Why domiciliary care needs to look at its reputation 
Posted by: Alistair Clay | 14.09.15

 

The growth of the domiciliary care sector in recent years is a reflection of the growing desire people have to stay in their own homes for longer as their care needs increase.

Providers have largely escaped the media scrutiny which the residential care sector experiences on a daily basis, however that will change as services become ever more popular.

To avoid damaging headlines progressive providers must take a long hard look at the reputational challenges they face and be ready to tackle these.

Three core issues face the sector – length/quality of daily visits to service users by carers, pay levels for carers (these first two are inextricably linked) and consistency of quality across a large franchise service.

All of the above clearly have major cost implications, but providers must consider the opportunities to pull away from the competition by developing a reputation for delivering an outstanding service.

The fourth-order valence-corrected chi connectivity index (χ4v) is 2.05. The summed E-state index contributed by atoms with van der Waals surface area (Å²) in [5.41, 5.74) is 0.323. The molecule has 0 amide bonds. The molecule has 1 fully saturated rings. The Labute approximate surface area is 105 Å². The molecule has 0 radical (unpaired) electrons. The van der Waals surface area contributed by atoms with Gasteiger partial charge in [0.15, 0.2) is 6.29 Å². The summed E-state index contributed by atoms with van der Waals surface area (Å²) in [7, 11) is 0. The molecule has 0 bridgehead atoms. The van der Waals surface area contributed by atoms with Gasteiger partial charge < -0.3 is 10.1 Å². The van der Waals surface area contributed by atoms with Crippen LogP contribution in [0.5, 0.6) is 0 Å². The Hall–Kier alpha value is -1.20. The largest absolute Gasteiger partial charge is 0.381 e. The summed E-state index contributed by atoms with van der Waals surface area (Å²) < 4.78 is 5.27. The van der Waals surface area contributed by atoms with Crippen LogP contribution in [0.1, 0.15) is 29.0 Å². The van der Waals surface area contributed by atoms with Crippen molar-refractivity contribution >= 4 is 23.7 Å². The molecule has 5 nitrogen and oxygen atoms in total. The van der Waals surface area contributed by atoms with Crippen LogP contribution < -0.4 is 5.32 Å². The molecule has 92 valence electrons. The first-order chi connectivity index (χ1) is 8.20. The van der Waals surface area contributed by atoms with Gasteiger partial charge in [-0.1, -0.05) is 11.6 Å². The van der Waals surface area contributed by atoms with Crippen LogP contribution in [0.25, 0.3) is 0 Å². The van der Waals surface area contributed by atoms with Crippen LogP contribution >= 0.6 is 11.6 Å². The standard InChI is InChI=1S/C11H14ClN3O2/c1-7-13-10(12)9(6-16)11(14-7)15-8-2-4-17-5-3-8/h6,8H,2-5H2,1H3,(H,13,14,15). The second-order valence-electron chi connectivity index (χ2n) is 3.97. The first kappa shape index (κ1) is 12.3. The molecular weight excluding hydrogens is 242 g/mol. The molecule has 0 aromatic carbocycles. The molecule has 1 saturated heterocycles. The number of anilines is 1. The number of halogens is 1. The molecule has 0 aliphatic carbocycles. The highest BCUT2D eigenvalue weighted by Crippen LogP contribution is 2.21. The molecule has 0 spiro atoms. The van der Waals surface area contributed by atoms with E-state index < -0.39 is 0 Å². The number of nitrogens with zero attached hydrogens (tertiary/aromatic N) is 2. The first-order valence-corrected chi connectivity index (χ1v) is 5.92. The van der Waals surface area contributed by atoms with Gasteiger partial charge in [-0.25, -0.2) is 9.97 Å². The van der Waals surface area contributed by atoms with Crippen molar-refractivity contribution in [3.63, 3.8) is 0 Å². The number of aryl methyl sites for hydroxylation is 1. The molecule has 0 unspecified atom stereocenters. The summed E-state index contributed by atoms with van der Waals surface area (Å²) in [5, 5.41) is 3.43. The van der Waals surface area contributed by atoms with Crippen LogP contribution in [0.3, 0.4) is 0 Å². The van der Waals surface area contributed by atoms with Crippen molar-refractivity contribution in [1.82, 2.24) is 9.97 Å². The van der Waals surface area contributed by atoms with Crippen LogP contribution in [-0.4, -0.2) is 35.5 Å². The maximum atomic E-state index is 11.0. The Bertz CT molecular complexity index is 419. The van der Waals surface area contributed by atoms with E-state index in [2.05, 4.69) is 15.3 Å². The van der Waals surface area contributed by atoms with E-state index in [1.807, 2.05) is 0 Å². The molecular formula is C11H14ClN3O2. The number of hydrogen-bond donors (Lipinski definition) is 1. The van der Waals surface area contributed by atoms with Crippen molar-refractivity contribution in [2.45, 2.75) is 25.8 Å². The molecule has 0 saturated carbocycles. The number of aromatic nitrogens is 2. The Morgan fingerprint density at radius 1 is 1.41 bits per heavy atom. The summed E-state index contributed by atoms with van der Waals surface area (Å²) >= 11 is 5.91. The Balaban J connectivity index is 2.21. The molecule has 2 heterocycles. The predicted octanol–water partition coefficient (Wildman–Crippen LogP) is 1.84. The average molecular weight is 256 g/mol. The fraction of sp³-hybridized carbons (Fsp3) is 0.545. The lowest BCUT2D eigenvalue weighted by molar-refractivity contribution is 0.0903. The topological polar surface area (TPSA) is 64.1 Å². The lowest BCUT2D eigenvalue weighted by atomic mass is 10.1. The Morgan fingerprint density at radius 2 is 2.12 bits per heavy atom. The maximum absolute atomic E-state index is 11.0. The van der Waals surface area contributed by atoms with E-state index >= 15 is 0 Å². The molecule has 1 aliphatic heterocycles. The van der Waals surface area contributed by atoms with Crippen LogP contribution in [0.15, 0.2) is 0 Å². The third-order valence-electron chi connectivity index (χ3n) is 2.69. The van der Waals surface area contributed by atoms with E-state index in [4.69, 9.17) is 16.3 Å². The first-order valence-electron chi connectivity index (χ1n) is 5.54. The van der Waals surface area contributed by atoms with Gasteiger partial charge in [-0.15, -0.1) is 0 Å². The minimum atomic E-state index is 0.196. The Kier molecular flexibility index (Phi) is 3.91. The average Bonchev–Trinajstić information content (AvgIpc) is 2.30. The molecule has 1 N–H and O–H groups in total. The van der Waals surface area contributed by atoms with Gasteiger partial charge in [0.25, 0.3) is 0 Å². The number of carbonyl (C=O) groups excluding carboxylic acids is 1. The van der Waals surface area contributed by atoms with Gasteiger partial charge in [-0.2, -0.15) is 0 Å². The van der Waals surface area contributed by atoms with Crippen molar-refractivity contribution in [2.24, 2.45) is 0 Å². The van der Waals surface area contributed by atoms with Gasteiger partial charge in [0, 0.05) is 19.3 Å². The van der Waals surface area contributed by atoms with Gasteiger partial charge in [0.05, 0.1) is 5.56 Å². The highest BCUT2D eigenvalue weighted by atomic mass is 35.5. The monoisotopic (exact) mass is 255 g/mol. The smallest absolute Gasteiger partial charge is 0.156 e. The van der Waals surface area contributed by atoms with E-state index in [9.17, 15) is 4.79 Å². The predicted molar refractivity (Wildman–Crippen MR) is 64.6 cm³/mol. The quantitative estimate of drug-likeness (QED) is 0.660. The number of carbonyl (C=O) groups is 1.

Conversely, if a provider’s reputation is one of poor service, short/irregular visits and very unhappy customers (because after all that’s what service users are, and it pays to think like that) then in the medium to long term that provider will fail – quite a cost implication!

Of course the numbers are important but I’m convinced that if more emphasis is put on the service user experience the word of mouth reviews within a community would justify the extra investment – after all there is no more powerful PR than peer to peer recommendations.

Major franchises have an even greater challenge – delivering consistency across a wide geographical area, the issue all big brands face.

From personal experience I know of one franchise whose services were raved about in a rural scenario but heavily criticised in an inner city setting – so which is the true reputation?

I would urge domiciliary care providers to get a clear idea of how their many audiences perceive them – after all your reputation is not what you say it is, it’s what your customers say it is.

Examine the customer experience and use it as a way to improve your business – don’t wait for the media to come knocking, by then it could be too late.